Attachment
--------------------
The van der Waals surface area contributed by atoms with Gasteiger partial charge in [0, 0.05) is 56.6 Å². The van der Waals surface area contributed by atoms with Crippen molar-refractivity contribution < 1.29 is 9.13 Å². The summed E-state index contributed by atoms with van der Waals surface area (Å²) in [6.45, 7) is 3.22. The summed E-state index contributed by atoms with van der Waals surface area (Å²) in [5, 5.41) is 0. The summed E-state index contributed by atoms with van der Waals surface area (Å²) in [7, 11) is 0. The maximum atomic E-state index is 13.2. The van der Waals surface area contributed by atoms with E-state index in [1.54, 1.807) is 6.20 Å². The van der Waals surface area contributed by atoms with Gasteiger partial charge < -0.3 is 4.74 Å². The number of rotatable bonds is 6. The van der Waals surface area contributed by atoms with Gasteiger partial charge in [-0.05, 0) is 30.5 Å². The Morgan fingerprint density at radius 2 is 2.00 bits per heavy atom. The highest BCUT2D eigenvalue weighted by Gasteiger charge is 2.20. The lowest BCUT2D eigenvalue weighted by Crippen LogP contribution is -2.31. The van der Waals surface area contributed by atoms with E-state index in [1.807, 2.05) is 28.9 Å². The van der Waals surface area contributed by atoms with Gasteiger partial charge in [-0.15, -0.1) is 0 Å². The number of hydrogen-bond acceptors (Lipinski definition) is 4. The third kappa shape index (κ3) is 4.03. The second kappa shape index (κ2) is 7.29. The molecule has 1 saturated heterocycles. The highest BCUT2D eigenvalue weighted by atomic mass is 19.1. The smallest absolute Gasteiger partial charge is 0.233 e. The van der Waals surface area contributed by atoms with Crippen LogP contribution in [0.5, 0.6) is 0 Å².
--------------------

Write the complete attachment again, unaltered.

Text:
The van der Waals surface area contributed by atoms with Gasteiger partial charge in [0, 0.05) is 56.6 Å². The van der Waals surface area contributed by atoms with Crippen molar-refractivity contribution < 1.29 is 9.13 Å². The summed E-state index contributed by atoms with van der Waals surface area (Å²) in [6.45, 7) is 3.22. The summed E-state index contributed by atoms with van der Waals surface area (Å²) in [5, 5.41) is 0. The summed E-state index contributed by atoms with van der Waals surface area (Å²) in [7, 11) is 0. The maximum atomic E-state index is 13.2. The van der Waals surface area contributed by atoms with E-state index in [1.54, 1.807) is 6.20 Å². The van der Waals surface area contributed by atoms with Gasteiger partial charge < -0.3 is 4.74 Å². The number of rotatable bonds is 6. The van der Waals surface area contributed by atoms with Gasteiger partial charge in [-0.05, 0) is 30.5 Å². The Morgan fingerprint density at radius 2 is 2.00 bits per heavy atom. The highest BCUT2D eigenvalue weighted by Gasteiger charge is 2.20. The lowest BCUT2D eigenvalue weighted by Crippen LogP contribution is -2.31. The van der Waals surface area contributed by atoms with E-state index in [1.807, 2.05) is 28.9 Å². The van der Waals surface area contributed by atoms with Gasteiger partial charge in [-0.15, -0.1) is 0 Å². The number of hydrogen-bond acceptors (Lipinski definition) is 4. The third kappa shape index (κ3) is 4.03. The second kappa shape index (κ2) is 7.29. The molecule has 1 saturated heterocycles. The highest BCUT2D eigenvalue weighted by atomic mass is 19.1. The smallest absolute Gasteiger partial charge is 0.233 e. The van der Waals surface area contributed by atoms with Crippen LogP contribution in [0.5, 0.6) is 0 Å².